Divine souls were unlike avengers, clerics, or paladins, who channeled their prayers carefully through holy symbols. Divine souls, much like sorcerers, drew their powers from their innate connections to their divine ancestry, be it the direct touch of a god, a prophecy, or a celestial ancestor. They used these powers to control the battlefield, smite foes from a distance, empower their allies, all of which made them rather versatile.
Invokers were an unusual sort. While most divine agents drew their power through religious rites and careful training, invokers found this power to come with far greater ease than others. The divine equivalent of sorcerers, invokers came naturally, instinctively to their abilities, leading some scholars to believe they perhaps had immortal ancestry hidden in their family bloodline. Others believed invokers were the results of particular forms of training or perhaps chosen by a god for some divine purpose. Whatever the origin of their abilities, however, invokers were gifted with extraordinary abilities most could never match, making them ideal servants of the gods they served.
Most invokers were lonely, wandering souls, sometimes welcomed by the churches of their deity and sometimes rejected or misunderstood. Generally, invokers were outside of any church's hierarchy, instead serving their god directly as an emissary apart from their other agents who could act in ways that a cleric or paladin could not. Because of this, though invokers must have been the same alignment as their god, invokers were more commonly chaotic than lawful. Chaotic gods preferred the use of invokers over lawful gods, who generally prefered more organized worshipers, such as paladins and clerics. Though sometimes distrusted for their lack of discipline, the truly devout recognized invokers for what they were—powerful manifestations of the divine.
Invokers cast their prayers through an innate connection to their deity, rather than by study and ceremony. An invoker generally learned of their connection to the divine at an early age. Like sorcerers, they often demonstrated their power unintentionally at first, eventually coming to understand it at a later age. Because of this process of self-discovery, invokers rarely, if ever, relied on anyone else and gained comparatively less from cooperation than other divine agents.
Generally, invokers were more common amongst the so-called savage races than the more civilized ones, since civilization generally prefered the rites and organized nature of churches ran by clerics. Likewise, more orc or goblinoid divine spellcasters were invokers than clerics. Among the more settled races, devas or dwarves are most commonly invokers. Regardless of cultural origin, most invokers found more common ground with sorcerers, with whom they shared a history of personal discovery and innate power, than with other servants of the divine, who they often felt were too bound by church dogma. Invokers also commonly enjoyed the company of druids or rangers.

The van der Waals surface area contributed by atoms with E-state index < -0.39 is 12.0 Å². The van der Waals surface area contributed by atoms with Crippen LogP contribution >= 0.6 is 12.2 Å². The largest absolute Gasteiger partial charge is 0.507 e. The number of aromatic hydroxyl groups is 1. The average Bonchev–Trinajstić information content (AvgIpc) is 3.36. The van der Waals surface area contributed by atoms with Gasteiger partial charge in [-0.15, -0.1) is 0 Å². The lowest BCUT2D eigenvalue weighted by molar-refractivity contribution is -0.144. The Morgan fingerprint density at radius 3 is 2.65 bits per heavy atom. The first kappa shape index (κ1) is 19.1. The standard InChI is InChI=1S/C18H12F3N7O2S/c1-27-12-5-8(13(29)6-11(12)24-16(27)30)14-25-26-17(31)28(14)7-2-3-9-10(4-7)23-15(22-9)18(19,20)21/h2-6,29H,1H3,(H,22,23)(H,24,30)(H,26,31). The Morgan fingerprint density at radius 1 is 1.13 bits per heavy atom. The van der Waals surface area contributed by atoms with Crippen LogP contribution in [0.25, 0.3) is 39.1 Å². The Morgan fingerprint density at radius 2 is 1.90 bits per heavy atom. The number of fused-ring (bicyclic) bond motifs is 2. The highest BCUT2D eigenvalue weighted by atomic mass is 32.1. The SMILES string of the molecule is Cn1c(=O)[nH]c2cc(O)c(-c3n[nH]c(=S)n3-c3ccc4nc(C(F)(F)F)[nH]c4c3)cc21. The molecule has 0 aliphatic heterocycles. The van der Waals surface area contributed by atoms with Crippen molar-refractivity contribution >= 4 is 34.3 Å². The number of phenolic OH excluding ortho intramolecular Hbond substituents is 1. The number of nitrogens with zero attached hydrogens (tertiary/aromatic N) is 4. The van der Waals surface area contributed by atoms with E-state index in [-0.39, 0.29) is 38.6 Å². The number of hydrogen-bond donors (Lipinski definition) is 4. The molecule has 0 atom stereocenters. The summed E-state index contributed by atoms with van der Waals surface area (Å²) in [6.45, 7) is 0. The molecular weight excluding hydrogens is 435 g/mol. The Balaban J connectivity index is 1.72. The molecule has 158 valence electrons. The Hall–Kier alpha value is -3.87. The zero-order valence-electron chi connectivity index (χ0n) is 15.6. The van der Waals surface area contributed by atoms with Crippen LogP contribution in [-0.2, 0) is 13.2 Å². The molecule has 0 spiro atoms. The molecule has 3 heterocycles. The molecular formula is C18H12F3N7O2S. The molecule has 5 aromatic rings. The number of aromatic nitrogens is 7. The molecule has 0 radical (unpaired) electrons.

During the war between the gods and the primordials, invokers were the most important mortal servants of the divine, fighting alongside their deities. Much because of this, many who took up the invoker's path had a different view of the gods than most other divine agents. Although many saw gods based on individual worship and morality, invokers saw all deities, even those who were the natural enemies of their own patron, as worthy of worship and respect as combatants of the primordials. In spite of this veneration of all gods, invokers had a single patron and must have, like paladins, been the same alignment of that deity. Old gods were more commonly served by invokers than young ones.
Like other divine spellcasters, invokers wielded powers charged by the power of a god or other immortal known as prayers. However, the prayers of invokers differed in many important ways from the prayers of other divine spellcasters. Unlike most servants of the divine, invokers channeled prayers innately and with little need for training or preparation. Invokers did not require holy symbols or rites of investiture to obtain echoes of their patron's power, instead, they channeled that power directly.
This power offered invokers many abilities, from summoning angelic servitors to empowering nearby allies. Typically, invokers used their prayers to deprive their foes of defenses or smite them from a distance, although most invokers also learned to either heal allies or strike enemies with deadly accuracy. Unlike other divine spellcasters, invokers used rods or staves as implements to charge such power. Invokers were also skilled in the use of chainmail and lighter armor, as well as virtually all simple weapons.
Invokers, in order to obtain the power they wielded, made a covenant with their gods. Sometimes they underwent years of study and testing in order to seal it. Through this covenant, made most often consciously but sometimes subconsciously, the invoker channeled their prayers, henceforth making the nature of the covenant incredibly important to the invoker. Some chose a covenant of preservation, working to defend the faithful, commanding and shielding them from harm. Others took on a covenant of wrath, seeking out the enemies of the divine and empowering their attacks with divine power.